It was a low moment in my parenting—so I’m still a little flabbergasted for the high point my then-four-year old made it.
I’d made a phone call to him as he stayed at his grandma’s for the day. I hated I even needed to make it. After shouting at him that morning, I’d done a fairly false, overall lame job of apologizing. I’d still been so stinkin’ angry—and my mind’s eye zoomed in on his own error. (That’s him at four years or so, on the right.) So I picked up my cell and attempted something more like Jesus.
What I will always remember was what he said in return.
“Mommy, I forgive you. And I want to let you know that even when you do bad things, I still love you. And I want you to know that even when you do bad things, God still loves you.”
Now I felt really bad for blowing my top.
Ever buried a dream?
I suppose this precious concept of dreams is inlaid in most of us as Americans. We’re corn-fed on them from the time we can walk, or at least munch popcorn, mesmerized by the Blue Fairy in Pinocchio: The dream that you wish will come true!
From posters scotch-taped to the walls of the library, to credit card commercials, to career week in sixth grade―we’re in a love affair with doing what you’re made to do.
And why not? From the perspective of my work in Uganda—this level of self-actualization is a privilege; an unspeakable gift. What percentage of the world is physically able to not only seek out and understand how they’re made—and like they say, do what you love so you never work a day in your life?
But honestly? Lately—all these references to dreams make me viscerally cringe. Right now I kind of hate dreams. Or at least talking about them. Yours are fine; I’d love to talk about yours! Just not mine. Continue reading
Have you ever been in a disagreement with someone who was kind enough to hear the real questions you were asking, rather than just the (irritated, misspoken, inflamed) way you actually said it?
A college relationship professor once taught me the 1% theory, and it’s changed the way I look at life. The gist: In whatever negative way someone’s berating you, find the percentage—however small—that’s true. Then choose to be 100% responsible for your percent, even if it’s just 1% of what they say that’s true.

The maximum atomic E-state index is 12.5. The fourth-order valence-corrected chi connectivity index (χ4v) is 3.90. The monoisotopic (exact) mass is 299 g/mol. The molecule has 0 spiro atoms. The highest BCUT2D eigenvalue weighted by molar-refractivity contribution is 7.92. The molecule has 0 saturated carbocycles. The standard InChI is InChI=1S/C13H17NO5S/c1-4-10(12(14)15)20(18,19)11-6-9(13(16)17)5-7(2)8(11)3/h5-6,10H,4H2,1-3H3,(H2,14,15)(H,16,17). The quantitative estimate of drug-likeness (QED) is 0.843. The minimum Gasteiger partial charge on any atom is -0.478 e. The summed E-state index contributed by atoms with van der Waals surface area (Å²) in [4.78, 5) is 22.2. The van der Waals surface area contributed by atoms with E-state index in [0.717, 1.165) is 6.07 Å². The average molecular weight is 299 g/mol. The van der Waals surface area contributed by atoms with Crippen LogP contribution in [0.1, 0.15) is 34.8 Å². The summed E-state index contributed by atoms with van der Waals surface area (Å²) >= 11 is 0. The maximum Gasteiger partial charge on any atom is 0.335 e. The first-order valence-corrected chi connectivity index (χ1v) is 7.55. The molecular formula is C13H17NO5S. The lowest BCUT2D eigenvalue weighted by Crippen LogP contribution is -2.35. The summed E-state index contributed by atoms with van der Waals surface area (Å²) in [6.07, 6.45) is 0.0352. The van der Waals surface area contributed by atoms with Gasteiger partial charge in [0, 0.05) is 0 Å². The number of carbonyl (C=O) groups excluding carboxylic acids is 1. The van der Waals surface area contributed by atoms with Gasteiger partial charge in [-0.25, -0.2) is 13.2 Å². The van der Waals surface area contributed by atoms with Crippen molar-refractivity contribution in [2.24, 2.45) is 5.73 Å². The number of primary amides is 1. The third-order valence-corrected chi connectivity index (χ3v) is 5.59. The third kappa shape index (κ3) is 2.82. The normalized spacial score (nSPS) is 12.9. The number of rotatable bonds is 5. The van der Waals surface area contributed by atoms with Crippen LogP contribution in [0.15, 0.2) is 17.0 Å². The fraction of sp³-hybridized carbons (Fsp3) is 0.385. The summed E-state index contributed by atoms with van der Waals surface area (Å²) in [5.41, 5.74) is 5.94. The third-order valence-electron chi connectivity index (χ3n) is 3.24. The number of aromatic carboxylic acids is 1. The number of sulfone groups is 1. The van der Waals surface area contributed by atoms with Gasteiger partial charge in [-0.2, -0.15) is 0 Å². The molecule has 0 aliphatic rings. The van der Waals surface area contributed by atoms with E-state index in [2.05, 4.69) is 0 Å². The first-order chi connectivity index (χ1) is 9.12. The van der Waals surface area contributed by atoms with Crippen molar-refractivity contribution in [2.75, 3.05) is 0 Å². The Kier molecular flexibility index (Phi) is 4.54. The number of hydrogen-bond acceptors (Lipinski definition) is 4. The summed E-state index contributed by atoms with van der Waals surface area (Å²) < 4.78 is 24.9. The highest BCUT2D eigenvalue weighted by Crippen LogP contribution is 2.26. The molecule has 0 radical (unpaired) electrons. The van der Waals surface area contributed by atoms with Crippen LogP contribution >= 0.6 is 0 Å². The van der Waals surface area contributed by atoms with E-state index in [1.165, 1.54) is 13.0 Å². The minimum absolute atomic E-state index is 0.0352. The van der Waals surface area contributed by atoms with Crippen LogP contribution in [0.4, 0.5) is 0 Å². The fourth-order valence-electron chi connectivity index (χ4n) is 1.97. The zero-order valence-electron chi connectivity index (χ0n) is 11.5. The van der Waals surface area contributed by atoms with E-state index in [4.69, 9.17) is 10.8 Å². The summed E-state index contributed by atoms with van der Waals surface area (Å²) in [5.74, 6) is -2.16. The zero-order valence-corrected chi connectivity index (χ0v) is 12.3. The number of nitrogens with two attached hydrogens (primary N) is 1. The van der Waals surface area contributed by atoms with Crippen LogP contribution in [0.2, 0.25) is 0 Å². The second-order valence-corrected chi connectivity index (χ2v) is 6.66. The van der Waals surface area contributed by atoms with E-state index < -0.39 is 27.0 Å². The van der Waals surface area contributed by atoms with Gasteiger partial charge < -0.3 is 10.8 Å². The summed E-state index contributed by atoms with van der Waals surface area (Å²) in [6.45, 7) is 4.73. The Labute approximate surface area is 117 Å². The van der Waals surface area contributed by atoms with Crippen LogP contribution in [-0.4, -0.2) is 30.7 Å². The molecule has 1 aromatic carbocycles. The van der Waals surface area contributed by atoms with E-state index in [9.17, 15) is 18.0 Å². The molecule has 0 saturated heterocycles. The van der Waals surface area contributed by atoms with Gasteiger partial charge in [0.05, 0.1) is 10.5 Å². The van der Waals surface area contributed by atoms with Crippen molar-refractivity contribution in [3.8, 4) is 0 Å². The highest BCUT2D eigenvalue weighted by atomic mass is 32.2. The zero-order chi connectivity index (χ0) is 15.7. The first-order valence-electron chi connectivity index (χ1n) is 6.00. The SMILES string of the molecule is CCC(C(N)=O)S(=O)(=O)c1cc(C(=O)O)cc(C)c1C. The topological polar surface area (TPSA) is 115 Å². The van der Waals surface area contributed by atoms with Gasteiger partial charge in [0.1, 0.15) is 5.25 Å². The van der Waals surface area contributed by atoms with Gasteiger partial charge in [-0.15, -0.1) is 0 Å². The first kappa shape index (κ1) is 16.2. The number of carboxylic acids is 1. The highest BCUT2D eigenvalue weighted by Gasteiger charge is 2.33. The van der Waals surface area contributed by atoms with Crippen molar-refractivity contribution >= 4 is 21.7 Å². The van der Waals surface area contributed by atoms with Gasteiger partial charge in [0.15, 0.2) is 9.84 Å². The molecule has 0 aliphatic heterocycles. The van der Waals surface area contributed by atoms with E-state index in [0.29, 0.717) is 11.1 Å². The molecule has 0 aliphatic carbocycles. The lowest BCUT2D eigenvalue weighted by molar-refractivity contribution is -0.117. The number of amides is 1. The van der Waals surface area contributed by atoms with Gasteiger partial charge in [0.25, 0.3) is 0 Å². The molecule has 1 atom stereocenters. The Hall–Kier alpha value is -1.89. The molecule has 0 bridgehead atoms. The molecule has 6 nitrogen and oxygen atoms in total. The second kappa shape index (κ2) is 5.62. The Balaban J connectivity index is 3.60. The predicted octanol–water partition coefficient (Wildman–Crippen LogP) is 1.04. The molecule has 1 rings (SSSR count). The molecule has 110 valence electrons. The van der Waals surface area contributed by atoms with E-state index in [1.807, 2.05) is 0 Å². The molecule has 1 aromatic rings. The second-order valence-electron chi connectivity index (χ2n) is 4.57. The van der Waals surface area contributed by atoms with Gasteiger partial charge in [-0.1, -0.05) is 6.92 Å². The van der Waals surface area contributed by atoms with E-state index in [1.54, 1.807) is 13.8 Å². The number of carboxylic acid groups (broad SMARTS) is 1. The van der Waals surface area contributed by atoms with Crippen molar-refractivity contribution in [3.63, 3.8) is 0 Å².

Missed Part I? Grab it here.
I’ve been grieving some losses lately. The other day on my jog, they seemed to bottleneck inside, trickling out my eyes as my feet kept pounding, step after step. I’m not sure what God’s doing, but as I described in the last post, grief seemed… appropriate.
Though God’s given me glimpses of hope I can’t ignore–it also seems to deny Him access to all of me when I’m ignoring I feel anything, and jumping right to “It’ll be okay.”
It was one night several years ago when a couple of good friends were helping me sort action figures, Legos, and other kid-detritus into bins in my boys’ room following dinner together while our husbands were out of town. During the meal, they had asked candidly about how I was doing with our adoption—which is to say, the adoption we painfully decided not to complete.
Truthfully, my heart felt raw, as if it were beating outside of my body. My grief felt so vulnerable, so scraped and skinned and gaping, that privacy was all I could fathom to deal with it. I felt oddly embarrassed that we’d taken steps out of obedience to pursue this, and told people about it–and then, also out of obedience, backed out.
Has God ever given you what you asked for—and then you wonder if you asked for the right thing in the first place? Have you ever felt punished…by prayer?
I could sense it in a conversation the other day, creeping over me like a bony hand on my shoulder. Later, I guessed it was similar to what some women feel when a confident, charming vixen sweeps into the room, swiveling all the male heads, and you’re in your sweatpants and greasy ponytail: immediate intimidation. And was that…jealousy? Ick.